Boker Tov

Wait for a Bonjour service named “Test” to become available:

$ SERVICE="Test"; TTY=$(tty); dns-sd -B | awk -v TTY=${TTY} '/Add.*'${SERVICE}'/{print $0; system("killall -t " TTY " dns-sd"); }'

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Boker Tov

FTP sharing tricks

The following shows you how to run a script of your choice whenever a new file is uploaded.

  1. Enable detailed FTP logging. Edit the file /System/Library/LaunchDaemons/ftp.plist, and add another ‘-l‘ option to the FTP daemon (yes, there will be two):

    ...
    <key>ProgramArguments</key>
    <array>
    <string>ftpd</string>
    <string>-l</string>
    <string>-l</string>
    <string>-n</string>
    </array>
    ...

  2. Start FTP sharing. Open ‘System Preferences‘, click on ‘Sharing‘, then select ‘File Sharing‘ from the list. Check the ‘on‘ option, then click the ‘Options…‘ button and check ‘Share files and folders using ftp‘.
  3. At this point you should be able to open a FTP session, upload a file, and have everything logged. Have a look in /var/log/ftp.log and make sure everything is logged. You should see something like:

    ...
    Jan 5 06:27:49 gandalf ftpd[23214]: ANONYMOUS FTP LOGIN FROM ::1, blah (class: guest, type: GUEST)
    Jan 5 06:27:54 gandalf ftpd[23214]: put /test.txt = 6 bytes in 0.007 seconds
    Jan 5 06:27:56 gandalf ftpd[23214]: Data traffic: 6 bytes in 1 file
    Jan 5 06:27:56 gandalf ftpd[23214]: Total traffic: 743 bytes in 1 transfer
    ...

  4. Now, let’s write a little bash script that will read the FTPD log, and will act when a new upload arrives. Save the following as a run_on_upload.sh, and customize with your own code:

    #!/bin/bash
    tail -n 0 -f /var/log/ftp.log |
    grep --line-buffered --only-matching "put /.*=" |
    while read put file delimiter; do
        # do something useful
        echo ${file:1}
    done
  5. Run the script, upload something, and see that it works… 🙂
FTP sharing tricks

Folder Actions, UNIX style

Mac OS X has a nice feature called Folder Actions. Basically, this feature lets you attach an AppleScript script to a folder, and have that script run whenever items are added or removed from the folder. Have a look here for a simple example.

How would you write that script in bash? here’s my simple, general-purpose solution.

There are three parts in this solution:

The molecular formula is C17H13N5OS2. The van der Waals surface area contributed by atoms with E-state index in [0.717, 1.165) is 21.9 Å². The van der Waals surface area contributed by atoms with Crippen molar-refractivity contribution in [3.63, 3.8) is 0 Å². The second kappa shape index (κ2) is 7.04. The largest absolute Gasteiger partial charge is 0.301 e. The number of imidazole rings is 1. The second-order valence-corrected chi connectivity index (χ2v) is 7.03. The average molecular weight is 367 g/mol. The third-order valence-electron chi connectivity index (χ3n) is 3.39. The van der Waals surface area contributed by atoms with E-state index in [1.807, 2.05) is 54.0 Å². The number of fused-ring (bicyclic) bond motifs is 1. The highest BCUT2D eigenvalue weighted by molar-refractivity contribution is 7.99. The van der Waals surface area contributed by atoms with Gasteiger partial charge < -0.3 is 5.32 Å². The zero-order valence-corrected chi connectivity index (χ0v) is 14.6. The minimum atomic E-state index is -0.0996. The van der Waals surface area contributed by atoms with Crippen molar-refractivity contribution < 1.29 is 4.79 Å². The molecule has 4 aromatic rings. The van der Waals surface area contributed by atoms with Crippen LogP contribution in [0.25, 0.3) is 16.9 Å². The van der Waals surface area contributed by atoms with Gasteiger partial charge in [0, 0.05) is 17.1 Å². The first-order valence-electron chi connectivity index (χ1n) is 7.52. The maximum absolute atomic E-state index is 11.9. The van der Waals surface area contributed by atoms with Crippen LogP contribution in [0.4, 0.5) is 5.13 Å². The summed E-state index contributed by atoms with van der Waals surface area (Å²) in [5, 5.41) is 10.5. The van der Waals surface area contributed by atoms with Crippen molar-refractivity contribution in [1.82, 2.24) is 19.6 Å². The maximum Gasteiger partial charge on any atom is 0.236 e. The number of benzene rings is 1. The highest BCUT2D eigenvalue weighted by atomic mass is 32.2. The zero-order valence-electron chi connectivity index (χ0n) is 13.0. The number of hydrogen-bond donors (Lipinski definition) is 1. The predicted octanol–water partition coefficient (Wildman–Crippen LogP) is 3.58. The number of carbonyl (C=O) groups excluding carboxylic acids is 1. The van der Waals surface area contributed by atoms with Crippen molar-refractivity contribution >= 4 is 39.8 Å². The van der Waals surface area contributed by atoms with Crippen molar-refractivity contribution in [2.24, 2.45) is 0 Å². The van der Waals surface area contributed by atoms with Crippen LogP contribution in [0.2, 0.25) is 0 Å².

When you attach the Send Events To Shell Script.scpt script to a folder, it will act as an observer and forward the Opening, Closing, Adding and Removing events to the bash script /usr/local/bin/FolderActionsDispatcher.sh. The event payload includes the type of the event, the data needed to perform its purpose (i.e., for the Adding event, the list of the added items), as well as the name of the folder that was the target of the event. FolderActionsDispatcher.sh will parse the event, and then will try to invoke a callback script named .FolderActions.sh in the target folder. All you have to do is write the .FolderActions.sh bash script and place it in the folder it belongs to.

Here’s an example. Let’s say that we want to copy every file placed in ~/Downloads to /private/tmp, and do it automatically. Here’s what we will do:

  1. One time setup. Download the program, unarchive and copy Send Events To Shell Script.scpt to ~/Library/Scripts/Folder Action Scripts, Copy FolderActionsDispatcher.sh to /usr/local/bin, and make it world executable, like so:$ chmod a+x /usr/local/bin/FolderActionsDispatcher.sh.
  2. Create the file ~/Downloads/.FolderActions.sh. The file FolderActions.template is a good starting point. Make the new file user executable, like so:$ chmod u+x ~/Downloads/.FolderActions.sh.

    Edit ~/Downloads/.FolderActions.sh and add the desired code in the item_added_to_folder() function. This callback function will be called by the /usr/local/bin/FolderActionsDispatcher.sh dispatcher script, every time an item (either a file or a folder) is added to the ~/Downloads directory.

    ...
    function item_added_to_folder() {
    FOLDER=$1
    ITEM=$2
    # this is what we will do
    cp ${FOLDER}/${ITEM} /private/tmp
    }
    ...

  3. Save the modified script.
  4. Enable Folder Actions
 for ~/Downloads. In the Finder application, select the ~/Downloads folder, bring up the context menu, and select ‘Folder Actions Setup…‘ 

From the dialog, select the ‘Send Events To Shell Script.scpt‘ action, and click the ‘Attach‘ button.

That’s it 🙂 To test it, place a file in ~/Downloads and see that it gets copied to /private/tmp.

Download a zip with all the files.

Folder Actions, UNIX style